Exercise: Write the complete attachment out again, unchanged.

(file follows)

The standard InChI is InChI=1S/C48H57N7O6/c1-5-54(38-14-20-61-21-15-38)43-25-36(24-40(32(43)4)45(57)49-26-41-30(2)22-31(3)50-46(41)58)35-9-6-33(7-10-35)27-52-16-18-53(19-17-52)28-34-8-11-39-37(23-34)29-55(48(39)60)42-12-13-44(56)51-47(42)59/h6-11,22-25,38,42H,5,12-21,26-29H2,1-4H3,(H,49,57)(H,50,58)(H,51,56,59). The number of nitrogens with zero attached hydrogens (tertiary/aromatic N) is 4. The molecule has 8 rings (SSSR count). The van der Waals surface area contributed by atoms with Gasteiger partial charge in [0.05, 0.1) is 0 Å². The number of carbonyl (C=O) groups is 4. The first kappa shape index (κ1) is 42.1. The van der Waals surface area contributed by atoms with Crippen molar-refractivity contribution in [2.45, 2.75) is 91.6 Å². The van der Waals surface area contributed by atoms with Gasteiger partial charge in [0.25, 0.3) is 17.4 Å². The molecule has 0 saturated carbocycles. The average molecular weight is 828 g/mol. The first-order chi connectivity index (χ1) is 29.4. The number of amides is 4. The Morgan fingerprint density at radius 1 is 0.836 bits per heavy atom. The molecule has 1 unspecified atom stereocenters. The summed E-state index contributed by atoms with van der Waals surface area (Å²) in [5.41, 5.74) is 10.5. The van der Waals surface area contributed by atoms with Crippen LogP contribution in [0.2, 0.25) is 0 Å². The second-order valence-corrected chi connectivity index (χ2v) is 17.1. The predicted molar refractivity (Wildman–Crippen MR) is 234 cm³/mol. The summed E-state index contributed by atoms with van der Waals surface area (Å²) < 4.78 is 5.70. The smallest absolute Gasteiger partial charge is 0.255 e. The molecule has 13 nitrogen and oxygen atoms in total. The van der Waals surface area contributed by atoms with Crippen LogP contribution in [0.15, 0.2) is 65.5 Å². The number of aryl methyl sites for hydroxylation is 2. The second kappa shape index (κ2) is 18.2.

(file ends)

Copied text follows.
The standard InChI is InChI=1S/C48H57N7O6/c1-5-54(38-14-20-61-21-15-38)43-25-36(24-40(32(43)4)45(57)49-26-41-30(2)22-31(3)50-46(41)58)35-9-6-33(7-10-35)27-52-16-18-53(19-17-52)28-34-8-11-39-37(23-34)29-55(48(39)60)42-12-13-44(56)51-47(42)59/h6-11,22-25,38,42H,5,12-21,26-29H2,1-4H3,(H,49,57)(H,50,58)(H,51,56,59). The number of nitrogens with zero attached hydrogens (tertiary/aromatic N) is 4. The molecule has 8 rings (SSSR count). The van der Waals surface area contributed by atoms with Gasteiger partial charge in [0.05, 0.1) is 0 Å². The number of carbonyl (C=O) groups is 4. The first kappa shape index (κ1) is 42.1. The van der Waals surface area contributed by atoms with Crippen molar-refractivity contribution in [2.45, 2.75) is 91.6 Å². The van der Waals surface area contributed by atoms with Gasteiger partial charge in [0.25, 0.3) is 17.4 Å². The molecule has 0 saturated carbocycles. The average molecular weight is 828 g/mol. The first-order chi connectivity index (χ1) is 29.4. The number of amides is 4. The Morgan fingerprint density at radius 1 is 0.836 bits per heavy atom. The molecule has 1 unspecified atom stereocenters. The summed E-state index contributed by atoms with van der Waals surface area (Å²) in [5.41, 5.74) is 10.5. The van der Waals surface area contributed by atoms with Crippen LogP contribution in [0.2, 0.25) is 0 Å². The second-order valence-corrected chi connectivity index (χ2v) is 17.1. The predicted molar refractivity (Wildman–Crippen MR) is 234 cm³/mol. The summed E-state index contributed by atoms with van der Waals surface area (Å²) < 4.78 is 5.70. The smallest absolute Gasteiger partial charge is 0.255 e. The molecule has 13 nitrogen and oxygen atoms in total. The van der Waals surface area contributed by atoms with Crippen LogP contribution in [0.15, 0.2) is 65.5 Å². The number of aryl methyl sites for hydroxylation is 2. The second kappa shape index (κ2) is 18.2.